The NBC10 Investigators spoke one-on-one with Massachusetts Gov. Maura Healey about the state’s housing crisis. During the past few months our team has been looking into the challenges and struggles facing homeless families and the department trying to help them find shelter.
Healey says she has big concerns because the system is already at capacity and more and more people need help.
“Hotels isn’t an ideal situation. It costs a lot of money, and the system really wasn’t built to handle what the numbers are looking like today, that’s the reality,” she said.
Hundreds of homeless families are being housed in hotel shelters by the Department of Housing and Community Development. The rooms were supposed to be a temporary solution but the state’s housing crisis has left many of these families stuck living in challenging conditions for more than six months.
Get Boston local news, weather forecasts, lifestyle and entertainment stories to your inbox. Sign up for NBC Boston’s newsletters.
One mother of three young children who was living in the Baymont Hotel in Kingston said, “It’s just not enough space for three kids. Kills me, my son said 'where’s my home?' the other day. I don’t know what to say, it’s just awful.”
Healey told us, “People can’t get out of a hotel or get out of shelter space because there simply isn’t housing out there for them to go to. So that’s also what we’ve got to work on. It’s why we’ve got to build tens of thousands of housing units across the state.”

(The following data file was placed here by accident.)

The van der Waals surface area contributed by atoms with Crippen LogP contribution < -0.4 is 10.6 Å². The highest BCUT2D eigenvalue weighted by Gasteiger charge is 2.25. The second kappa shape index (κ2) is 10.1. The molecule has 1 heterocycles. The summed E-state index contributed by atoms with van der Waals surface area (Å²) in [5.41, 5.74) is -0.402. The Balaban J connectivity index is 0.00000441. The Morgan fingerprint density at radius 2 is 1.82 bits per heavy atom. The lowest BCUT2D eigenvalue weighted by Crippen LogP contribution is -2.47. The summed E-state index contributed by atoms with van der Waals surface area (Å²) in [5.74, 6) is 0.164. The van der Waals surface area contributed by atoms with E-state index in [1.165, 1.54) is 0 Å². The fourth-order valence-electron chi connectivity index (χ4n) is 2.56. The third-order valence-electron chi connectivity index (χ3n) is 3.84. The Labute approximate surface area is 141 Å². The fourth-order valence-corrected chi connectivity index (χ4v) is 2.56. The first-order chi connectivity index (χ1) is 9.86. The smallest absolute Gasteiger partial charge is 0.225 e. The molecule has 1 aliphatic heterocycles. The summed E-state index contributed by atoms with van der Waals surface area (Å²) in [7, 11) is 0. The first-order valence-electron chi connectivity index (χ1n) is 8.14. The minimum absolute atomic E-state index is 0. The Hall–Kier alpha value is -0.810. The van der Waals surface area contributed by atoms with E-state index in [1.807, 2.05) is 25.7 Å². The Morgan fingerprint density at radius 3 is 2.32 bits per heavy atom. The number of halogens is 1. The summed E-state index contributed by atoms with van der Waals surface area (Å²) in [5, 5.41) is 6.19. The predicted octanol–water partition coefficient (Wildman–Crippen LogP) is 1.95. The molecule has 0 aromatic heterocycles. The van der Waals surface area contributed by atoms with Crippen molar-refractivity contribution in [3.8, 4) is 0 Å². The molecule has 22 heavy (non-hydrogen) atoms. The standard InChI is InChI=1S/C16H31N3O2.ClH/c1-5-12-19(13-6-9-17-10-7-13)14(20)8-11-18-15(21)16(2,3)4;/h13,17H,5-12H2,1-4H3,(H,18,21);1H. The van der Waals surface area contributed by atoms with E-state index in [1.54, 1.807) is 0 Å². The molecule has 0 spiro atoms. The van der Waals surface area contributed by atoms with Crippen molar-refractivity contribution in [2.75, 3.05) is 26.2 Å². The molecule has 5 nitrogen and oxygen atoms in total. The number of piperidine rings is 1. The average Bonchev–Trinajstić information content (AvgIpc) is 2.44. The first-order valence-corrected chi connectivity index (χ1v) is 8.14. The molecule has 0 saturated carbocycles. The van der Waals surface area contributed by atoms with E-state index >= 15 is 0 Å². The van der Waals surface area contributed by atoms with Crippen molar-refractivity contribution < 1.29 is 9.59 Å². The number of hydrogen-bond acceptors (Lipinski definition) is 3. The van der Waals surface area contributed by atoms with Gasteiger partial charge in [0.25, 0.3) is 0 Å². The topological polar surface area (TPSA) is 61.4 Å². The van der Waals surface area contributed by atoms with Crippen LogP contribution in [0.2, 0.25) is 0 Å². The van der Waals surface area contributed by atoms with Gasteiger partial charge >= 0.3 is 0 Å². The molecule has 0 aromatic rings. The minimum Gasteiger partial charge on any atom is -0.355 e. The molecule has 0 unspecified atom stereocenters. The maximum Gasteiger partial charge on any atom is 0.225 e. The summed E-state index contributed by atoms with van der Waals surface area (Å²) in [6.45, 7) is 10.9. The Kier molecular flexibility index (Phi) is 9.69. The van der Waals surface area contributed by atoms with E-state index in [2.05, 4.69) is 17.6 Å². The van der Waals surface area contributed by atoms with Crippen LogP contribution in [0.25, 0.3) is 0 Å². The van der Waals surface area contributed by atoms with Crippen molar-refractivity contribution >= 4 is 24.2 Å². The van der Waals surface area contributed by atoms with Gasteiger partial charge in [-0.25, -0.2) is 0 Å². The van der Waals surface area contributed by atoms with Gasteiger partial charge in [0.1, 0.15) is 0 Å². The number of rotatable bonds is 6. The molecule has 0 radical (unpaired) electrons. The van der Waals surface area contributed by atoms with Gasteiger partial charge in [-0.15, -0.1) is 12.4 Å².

State data obtained by the NBC10 Investigators shows the system is overwhelmed. There are only forty homeless coordinators handling the entire state caseload for DHCD with almost 6,000 new applications for emergency shelter filed last year. Since January the state has only been able to find permanent housing for five of the families living in hotels.
“This cannot be a sustainable situation right now, right? The status quo isn’t working right now," the governor said. "We’ve got numbers coming in that exceed the capacity that we have right now in terms of staffing and places for people to go."
As the country’s only right-to-shelter state, Massachusetts guarantees housing to families in need but the financial cost is staggering. Our investigations found the state was paying a premium price per night for many of the hotel rooms and local cities and towns are also left with some of the burden.
More on our investigations
When asked what her number one concern in the housing crisis is Healey responded, “Not enough housing."
"We’ve got to get production going and that’s going to require participation and investment from developers, from the state, our local communities right," she said. "We all gotta work together to just build, build, build across the state.”
The governor said she created a housing secretary to make this a priority. We asked her about the investigations into upper management and employee concerns at DHCD, and she said she wants to make sure every state employee is treated well and working under appropriate conditions.